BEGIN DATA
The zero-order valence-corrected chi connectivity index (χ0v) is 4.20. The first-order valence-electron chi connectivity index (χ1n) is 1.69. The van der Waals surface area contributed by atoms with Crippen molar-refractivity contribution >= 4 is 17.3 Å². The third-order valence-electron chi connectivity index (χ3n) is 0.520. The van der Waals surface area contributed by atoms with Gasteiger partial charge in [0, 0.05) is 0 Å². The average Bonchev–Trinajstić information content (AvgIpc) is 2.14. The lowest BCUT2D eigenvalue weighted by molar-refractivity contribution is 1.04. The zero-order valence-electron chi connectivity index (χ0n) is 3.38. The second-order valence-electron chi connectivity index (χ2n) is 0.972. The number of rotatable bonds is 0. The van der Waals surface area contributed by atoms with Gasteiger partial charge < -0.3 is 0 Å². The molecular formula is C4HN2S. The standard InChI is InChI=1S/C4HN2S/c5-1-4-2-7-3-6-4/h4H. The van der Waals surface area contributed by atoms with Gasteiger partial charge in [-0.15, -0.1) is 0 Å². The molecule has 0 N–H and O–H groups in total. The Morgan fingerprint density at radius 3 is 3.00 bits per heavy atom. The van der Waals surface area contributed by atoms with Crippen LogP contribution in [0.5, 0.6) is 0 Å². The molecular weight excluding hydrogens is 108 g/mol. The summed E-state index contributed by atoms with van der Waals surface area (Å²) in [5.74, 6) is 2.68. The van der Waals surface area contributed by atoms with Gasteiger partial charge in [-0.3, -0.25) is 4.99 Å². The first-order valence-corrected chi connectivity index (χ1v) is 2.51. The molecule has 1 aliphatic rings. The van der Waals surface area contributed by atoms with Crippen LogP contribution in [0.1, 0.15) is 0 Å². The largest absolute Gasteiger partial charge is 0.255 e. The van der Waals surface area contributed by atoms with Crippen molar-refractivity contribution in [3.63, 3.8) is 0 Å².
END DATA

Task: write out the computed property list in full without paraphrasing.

The zero-order valence-corrected chi connectivity index (χ0v) is 4.20. The first-order valence-electron chi connectivity index (χ1n) is 1.69. The van der Waals surface area contributed by atoms with Crippen molar-refractivity contribution >= 4 is 17.3 Å². The third-order valence-electron chi connectivity index (χ3n) is 0.520. The van der Waals surface area contributed by atoms with Gasteiger partial charge in [0, 0.05) is 0 Å². The average Bonchev–Trinajstić information content (AvgIpc) is 2.14. The lowest BCUT2D eigenvalue weighted by molar-refractivity contribution is 1.04. The zero-order valence-electron chi connectivity index (χ0n) is 3.38. The second-order valence-electron chi connectivity index (χ2n) is 0.972. The number of rotatable bonds is 0. The van der Waals surface area contributed by atoms with Gasteiger partial charge < -0.3 is 0 Å². The molecular formula is C4HN2S. The standard InChI is InChI=1S/C4HN2S/c5-1-4-2-7-3-6-4/h4H. The van der Waals surface area contributed by atoms with Gasteiger partial charge in [-0.15, -0.1) is 0 Å². The molecule has 0 N–H and O–H groups in total. The Morgan fingerprint density at radius 3 is 3.00 bits per heavy atom. The van der Waals surface area contributed by atoms with Crippen LogP contribution in [0.5, 0.6) is 0 Å². The molecular weight excluding hydrogens is 108 g/mol. The summed E-state index contributed by atoms with van der Waals surface area (Å²) in [5.74, 6) is 2.68. The van der Waals surface area contributed by atoms with Gasteiger partial charge in [-0.3, -0.25) is 4.99 Å². The first-order valence-corrected chi connectivity index (χ1v) is 2.51. The molecule has 1 aliphatic rings. The van der Waals surface area contributed by atoms with Crippen LogP contribution in [0.1, 0.15) is 0 Å². The largest absolute Gasteiger partial charge is 0.255 e. The van der Waals surface area contributed by atoms with Crippen molar-refractivity contribution in [3.63, 3.8) is 0 Å².